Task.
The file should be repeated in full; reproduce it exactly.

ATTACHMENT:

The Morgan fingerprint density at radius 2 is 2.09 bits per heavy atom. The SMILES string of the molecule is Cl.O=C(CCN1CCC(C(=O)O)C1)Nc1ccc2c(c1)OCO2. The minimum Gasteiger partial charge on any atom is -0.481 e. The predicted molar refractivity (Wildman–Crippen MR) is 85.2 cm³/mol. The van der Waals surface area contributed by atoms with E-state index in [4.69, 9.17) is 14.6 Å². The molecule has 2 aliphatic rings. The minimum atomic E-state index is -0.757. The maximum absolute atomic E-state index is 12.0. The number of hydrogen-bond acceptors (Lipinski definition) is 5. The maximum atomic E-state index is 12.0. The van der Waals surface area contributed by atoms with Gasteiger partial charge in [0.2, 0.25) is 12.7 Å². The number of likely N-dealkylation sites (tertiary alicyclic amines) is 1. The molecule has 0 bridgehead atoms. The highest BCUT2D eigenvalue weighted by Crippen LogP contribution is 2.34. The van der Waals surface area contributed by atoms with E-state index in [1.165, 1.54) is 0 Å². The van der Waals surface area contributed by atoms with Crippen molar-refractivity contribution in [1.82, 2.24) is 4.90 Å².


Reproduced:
The Morgan fingerprint density at radius 2 is 2.09 bits per heavy atom. The SMILES string of the molecule is Cl.O=C(CCN1CCC(C(=O)O)C1)Nc1ccc2c(c1)OCO2. The minimum Gasteiger partial charge on any atom is -0.481 e. The predicted molar refractivity (Wildman–Crippen MR) is 85.2 cm³/mol. The van der Waals surface area contributed by atoms with E-state index in [4.69, 9.17) is 14.6 Å². The molecule has 2 aliphatic rings. The minimum atomic E-state index is -0.757. The maximum absolute atomic E-state index is 12.0. The number of hydrogen-bond acceptors (Lipinski definition) is 5. The maximum atomic E-state index is 12.0. The van der Waals surface area contributed by atoms with Gasteiger partial charge in [0.2, 0.25) is 12.7 Å². The number of likely N-dealkylation sites (tertiary alicyclic amines) is 1. The molecule has 0 bridgehead atoms. The highest BCUT2D eigenvalue weighted by Crippen LogP contribution is 2.34. The van der Waals surface area contributed by atoms with E-state index in [1.165, 1.54) is 0 Å². The van der Waals surface area contributed by atoms with Crippen molar-refractivity contribution in [1.82, 2.24) is 4.90 Å².